A musical interlude
The other day I happened to switch on the car radio and heard what I thought was a play. There was a narrator, in a very ‘camp’ voice, describing the plot of theatrical production to someone, whom I assume was a producer. The plot being described sounded so ridiculous that I thought I must be listening to a comedy play on Radio Three. Radio Three is not a channel I switch to very often but on this occasion the narrator sounded so amusing and given the ridiculous nature of the plot, I had find out what happened next.
It turned out that I was listening to Afternoon on 3 – Proms 2012 Repeats¹ tribute to Ivor Novello. The narrator was Simon Callow rendering his own brilliant performance of Ivor Novello selling a musical plot to Harry Tennant, a theatrical producer for the Theatre Royal, Drury Lane. The ridiculous plot was that for Glamorous Night, the musical which probably saved the Theatre Royal, Drury Lane. Although this may, perhaps, be a slight embellishment by Simon Callow, along with the anecdotes about Ivor Novello that he recounted. However, the Prom was a delight and reminded me of an enduring memory that I have from my childhood, of a nation mourning the loss of an iconic figure. I doubt if many people, including myself, can name Ivor Novello as being the composer of many piece of music people of my generation instantly recognise.
Behind me, I heard a girl for whom Novello must seem as remote as the Pyramids confess that she’d “come over all emotional”. Perhaps Novello’s time is about to come round again. Ivan Hewett¹
The film Gosford Park by Robert Altman included the character of Ivor Novello played by Jeremy Northam. Apparently Ivor Novello didn’t carry a song well and never sang himself in any of his productions. Jeremy Northam’s portrayal of Novello, especially when singing Her Mother Came Too was a memorable moment. It’s a pity that Steven Fry ‘hammed up‘ the ending of the film, creating, for me, a memory block of the whole film.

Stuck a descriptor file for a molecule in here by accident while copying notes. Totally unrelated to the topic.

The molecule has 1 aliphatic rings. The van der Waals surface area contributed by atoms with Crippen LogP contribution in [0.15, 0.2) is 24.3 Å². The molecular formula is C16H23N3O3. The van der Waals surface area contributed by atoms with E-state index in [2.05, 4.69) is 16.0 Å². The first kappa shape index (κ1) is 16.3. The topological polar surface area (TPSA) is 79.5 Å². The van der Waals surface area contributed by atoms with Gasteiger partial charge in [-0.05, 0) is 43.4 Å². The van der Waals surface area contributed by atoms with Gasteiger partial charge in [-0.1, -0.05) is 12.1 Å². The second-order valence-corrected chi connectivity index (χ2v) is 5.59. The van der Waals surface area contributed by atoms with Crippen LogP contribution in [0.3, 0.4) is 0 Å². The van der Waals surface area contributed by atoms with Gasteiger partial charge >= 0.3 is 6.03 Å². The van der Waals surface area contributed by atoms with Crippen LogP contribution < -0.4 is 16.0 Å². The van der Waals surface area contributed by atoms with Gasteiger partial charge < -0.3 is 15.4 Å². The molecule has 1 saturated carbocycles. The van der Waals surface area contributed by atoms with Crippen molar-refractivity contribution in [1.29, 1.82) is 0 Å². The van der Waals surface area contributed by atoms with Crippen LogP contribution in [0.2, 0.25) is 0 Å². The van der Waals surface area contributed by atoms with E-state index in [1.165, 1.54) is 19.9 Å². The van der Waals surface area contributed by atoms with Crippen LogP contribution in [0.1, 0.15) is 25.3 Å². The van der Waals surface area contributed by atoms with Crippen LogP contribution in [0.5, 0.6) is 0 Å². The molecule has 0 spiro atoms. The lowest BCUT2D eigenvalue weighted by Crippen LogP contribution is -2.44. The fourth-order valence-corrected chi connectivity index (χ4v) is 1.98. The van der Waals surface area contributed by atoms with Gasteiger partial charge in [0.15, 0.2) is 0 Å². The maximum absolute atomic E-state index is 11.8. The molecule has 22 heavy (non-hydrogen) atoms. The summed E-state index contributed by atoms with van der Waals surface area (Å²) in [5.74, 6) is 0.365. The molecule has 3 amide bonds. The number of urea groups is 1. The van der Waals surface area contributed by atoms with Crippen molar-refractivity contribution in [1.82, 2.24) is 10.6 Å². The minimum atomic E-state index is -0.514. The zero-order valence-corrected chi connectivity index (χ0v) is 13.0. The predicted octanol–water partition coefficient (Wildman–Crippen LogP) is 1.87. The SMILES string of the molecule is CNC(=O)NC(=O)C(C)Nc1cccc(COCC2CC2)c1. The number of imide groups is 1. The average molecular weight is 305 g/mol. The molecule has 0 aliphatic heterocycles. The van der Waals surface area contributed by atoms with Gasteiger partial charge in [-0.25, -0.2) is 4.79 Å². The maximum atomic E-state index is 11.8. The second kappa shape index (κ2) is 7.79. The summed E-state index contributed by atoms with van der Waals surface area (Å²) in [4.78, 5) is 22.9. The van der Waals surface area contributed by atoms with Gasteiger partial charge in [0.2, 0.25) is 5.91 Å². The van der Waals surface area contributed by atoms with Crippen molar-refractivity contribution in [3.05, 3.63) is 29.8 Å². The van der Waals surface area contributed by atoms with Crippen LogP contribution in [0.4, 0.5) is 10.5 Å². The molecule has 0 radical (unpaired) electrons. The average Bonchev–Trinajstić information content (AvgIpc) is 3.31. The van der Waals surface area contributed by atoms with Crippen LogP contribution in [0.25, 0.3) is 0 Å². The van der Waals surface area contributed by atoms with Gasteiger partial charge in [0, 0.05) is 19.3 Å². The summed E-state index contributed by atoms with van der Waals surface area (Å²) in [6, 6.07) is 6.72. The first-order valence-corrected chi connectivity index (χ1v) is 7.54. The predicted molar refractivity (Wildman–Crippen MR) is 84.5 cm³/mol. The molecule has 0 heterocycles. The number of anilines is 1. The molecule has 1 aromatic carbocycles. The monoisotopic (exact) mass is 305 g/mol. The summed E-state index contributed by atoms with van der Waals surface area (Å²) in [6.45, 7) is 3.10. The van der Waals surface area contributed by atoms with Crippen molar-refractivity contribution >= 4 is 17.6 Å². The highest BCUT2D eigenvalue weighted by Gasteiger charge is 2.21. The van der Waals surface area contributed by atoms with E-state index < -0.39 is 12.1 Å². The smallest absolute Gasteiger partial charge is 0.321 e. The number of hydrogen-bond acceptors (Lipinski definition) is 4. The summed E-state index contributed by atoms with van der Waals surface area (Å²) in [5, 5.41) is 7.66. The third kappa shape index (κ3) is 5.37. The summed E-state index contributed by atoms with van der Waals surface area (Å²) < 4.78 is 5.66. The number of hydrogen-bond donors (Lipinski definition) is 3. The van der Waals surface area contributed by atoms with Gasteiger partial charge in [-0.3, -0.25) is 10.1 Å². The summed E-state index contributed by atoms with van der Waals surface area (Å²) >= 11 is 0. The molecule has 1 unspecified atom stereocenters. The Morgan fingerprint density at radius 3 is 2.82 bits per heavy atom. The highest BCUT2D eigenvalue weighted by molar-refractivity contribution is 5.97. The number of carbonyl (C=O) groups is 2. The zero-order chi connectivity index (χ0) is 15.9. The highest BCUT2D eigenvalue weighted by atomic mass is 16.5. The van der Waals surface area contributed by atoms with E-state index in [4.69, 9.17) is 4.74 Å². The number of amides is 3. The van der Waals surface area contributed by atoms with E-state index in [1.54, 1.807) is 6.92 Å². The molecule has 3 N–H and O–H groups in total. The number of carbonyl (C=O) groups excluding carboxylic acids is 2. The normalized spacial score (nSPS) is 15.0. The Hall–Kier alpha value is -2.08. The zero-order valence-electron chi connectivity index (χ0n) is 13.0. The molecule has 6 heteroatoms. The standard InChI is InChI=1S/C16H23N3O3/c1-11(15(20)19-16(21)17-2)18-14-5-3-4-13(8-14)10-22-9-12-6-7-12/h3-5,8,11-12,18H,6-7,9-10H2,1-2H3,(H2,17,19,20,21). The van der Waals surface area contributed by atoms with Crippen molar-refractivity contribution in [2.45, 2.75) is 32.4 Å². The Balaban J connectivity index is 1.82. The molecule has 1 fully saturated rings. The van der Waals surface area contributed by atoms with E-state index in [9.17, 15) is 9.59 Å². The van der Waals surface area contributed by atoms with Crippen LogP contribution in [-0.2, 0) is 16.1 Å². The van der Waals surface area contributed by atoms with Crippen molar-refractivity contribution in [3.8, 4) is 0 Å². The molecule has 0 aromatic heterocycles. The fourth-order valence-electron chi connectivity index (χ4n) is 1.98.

I was surprised to come across a Johnny Mathis performance of Her Mother Came Too. Musically, a wonderful arrangement, but may be not as Novello had intended it to be sung. Her Mother Came Too is a rare comedic piece by Novello, perhaps an homage to his friend Noël Coward.
On a trip down memory lane about an iconic character from our parent’s – well mother’s really – past, then let’s add Charlie Kunz who was an American-born British musician popular during the British dance band era. At one time, reputedly the highest paid pianist in the world (Kunz was born in Allentown Pennsylvania in 1896). Here he is playing a selection of Novello pieces:
2017 @ A.P. Herbert AI Albert Haddock Banks blog book books budget budget deficit C.S. Lewis censorship China Civil Service constitution Crime CRT cryptocurrency CWG debt deficit democracy education ethics EU euro fiat money Film France freedom of expression free trade gdp government history human-rights inequality internet J M Keynes language Law Ludwig Von Mises Margaret Thatcher morality music Musical national debt New Labour NHS opinion parody PFI poetry police Police & Crime Commissioners politics Quantitative Easing research school Screwtape Sir Ethelred Rutt K.C. social-media Social Welfare statistics T.E. Utley taxation terrorism Thatcher The Telegraph UK Unemployment USA Victor Hugo war war on terror
© Peter Barnett and Aasof’s Relections. Unauthorised use and/or duplication of this material without express and written permission from this site’s author and/or owner is strictly prohibited. Excerpts and links may be used, provided that full and clear credit is given to Aasof and Aasof’s reflections with appropriate and specific direction to the original content.